Empty shelves for disinfectant wipes wait for restocking, as concerns grow around COVID-19, Tuesday March 3, 2020, in New York. A man from New York City’s suburbs was hospitalized in serious condition with COVID-19 on Tuesday, a case that prompted school closings and quarantines for congregants of a now-shuttered synagogue. The state’s second confirmed case also raised the possibility that the virus is spreading locally. (AP Photo/Bebeto Matthews)

Coronavirusmania has overtaken America.  Although there are no reported cases anywhere near some school districts, their doors have been closed thus forcing children to go to school until August.  Others are considering remote learning assuming every student has a computer at home.

Every night, the lead story on the news is about coronavirus, the latest statistics, the latest cancellation.  I take it as a small blessing that Pearl Jam cancelled the spring leg of their tour saving me a trip to Baltimore (like Pearl Jam, hate Baltimore).  But that blessing was blown up in smoke when my beloved NHL suspended the season “until further notice” meaning there will be ice hockey come July 4th.  I know some here are basketball or baseball fans and you are in the same boat: no opening day, no spring training, and the NBA also suspended their season.

The CDC’s latest statistics show that there are 1,629 confirmed cases in the United States.  Although there is at least one case in 47 states now, the vast majority of them (792 of the total) are in Washington and New York.  There have been a reported 41 American deaths attributed to the virus.  Put in perspective, during the 2017-18 flu season, 80,000 Americans died from the flu and just this past winter flu season, 350,000 Americans were hospitalized with the flu.  Translation: coronavirus has some catching up to do.

One of the strangest phenomena associated with the panic has nothing to do with politics, charges of xenophobia, or nonsensical comments by any talking head on CNN.  Instead, it is the run on toilet paper in stores.  According to CDC, the three main symptoms of the virus are a fever, a cough, and shortness of breath.  Note that excessive defecation or, in the case of women, excessive urination are not symptoms of the disease.  The CDC left out two other symptoms: anxiety and unfounded panic.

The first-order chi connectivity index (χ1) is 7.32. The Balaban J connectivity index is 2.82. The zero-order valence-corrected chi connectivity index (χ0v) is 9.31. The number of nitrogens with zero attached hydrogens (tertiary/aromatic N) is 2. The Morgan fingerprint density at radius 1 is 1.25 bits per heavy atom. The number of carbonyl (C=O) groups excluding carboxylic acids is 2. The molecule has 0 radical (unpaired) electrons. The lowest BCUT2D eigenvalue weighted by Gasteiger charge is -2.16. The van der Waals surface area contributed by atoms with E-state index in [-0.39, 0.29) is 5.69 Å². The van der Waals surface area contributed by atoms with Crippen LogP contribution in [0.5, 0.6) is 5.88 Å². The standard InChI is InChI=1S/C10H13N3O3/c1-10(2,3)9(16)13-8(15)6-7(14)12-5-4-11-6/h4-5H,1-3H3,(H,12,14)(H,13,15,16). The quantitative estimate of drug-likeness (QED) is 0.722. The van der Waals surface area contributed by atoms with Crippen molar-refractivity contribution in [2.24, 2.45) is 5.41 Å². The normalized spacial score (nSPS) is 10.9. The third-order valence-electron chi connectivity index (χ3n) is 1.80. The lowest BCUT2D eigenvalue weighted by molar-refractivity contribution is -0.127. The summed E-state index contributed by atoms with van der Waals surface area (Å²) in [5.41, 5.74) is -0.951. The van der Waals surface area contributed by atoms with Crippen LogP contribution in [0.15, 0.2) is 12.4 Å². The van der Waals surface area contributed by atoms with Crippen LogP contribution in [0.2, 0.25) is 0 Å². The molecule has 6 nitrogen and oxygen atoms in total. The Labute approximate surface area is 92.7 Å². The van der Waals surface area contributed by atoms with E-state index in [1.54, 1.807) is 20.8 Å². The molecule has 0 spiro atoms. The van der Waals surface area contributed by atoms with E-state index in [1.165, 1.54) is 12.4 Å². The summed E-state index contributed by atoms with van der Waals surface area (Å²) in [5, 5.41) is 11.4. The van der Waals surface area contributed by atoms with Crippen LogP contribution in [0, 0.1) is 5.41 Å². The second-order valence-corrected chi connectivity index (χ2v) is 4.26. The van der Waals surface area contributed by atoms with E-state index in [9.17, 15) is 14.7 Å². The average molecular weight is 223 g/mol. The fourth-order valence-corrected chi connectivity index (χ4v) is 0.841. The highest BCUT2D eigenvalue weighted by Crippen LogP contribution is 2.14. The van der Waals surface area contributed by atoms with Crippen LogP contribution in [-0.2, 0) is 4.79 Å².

It now appears as if toilet paper is new base of that famous Maslow pyramid of hierarchy of needs.  It leads one to believe that we should start consulting E-Bay and bidding on rolls of toilet paper.  Hopefully, this virus will run its course before Halloween lest little kids waste the new gold by throwing rolls in the neighbor’s tree on Mischief Night.  Or, perhaps it is just America reacting to the possibility of a socialist President come November and they are stocking up for that possibility.  One hears that toilet paper is usually in short supply in socialist Utopias.

Right now, this reaction to coronavirus shows how silly things can become real quick.   How does hoarding toilet paper help you ward off a microscopic virus?  One understands that people are buying the product should they be required to self-quarantine, but how many times a day does one go to the bathroom requiring toilet paper?  Instead of hoarding toilet paper, perhaps people should be rationing out their bathroom trips.

Among all the doom and gloom on Wall Street and the stock market, there should be a silver lining.  If you have stock in Georgia-Pacific or Weyerhauser, you probably made a profit.  One understands that in less than three months, for example, Georgia-Pacific, which makes toilet paper sold at Costco, has exceeded their yearly sales goal for the in-demand product by an estimated 200%.

This makes one pine for the days of the Sears catalog and its thin pages.  It is also an economic opportunity for some entrepreneur.  This writer intends to package leaves once they appear on the trees as organic toilet paper and sell it online.  It also exposes some Leftist hypocrisy.  All those people telling you that you do not have to buy all that ammo are the same ones buying all that toilet paper.  It also makes one question the whole notion of “open borders.”

Regardless, lest anyone think that the country will run out of toilet paper, this writer is reassured knowing that there are numerous copies of any book by Hillary Clinton still on bookshelves around the country.  If they run out, there is always the New York Times– just make sure you use the section with any article by Jennifer Rubin first.

Here is an indisputable fact: If you need 400 rolls of toilet paper to ride out the coronavirus media-created panic, you have more immediate problems to worry about besides coronavirus.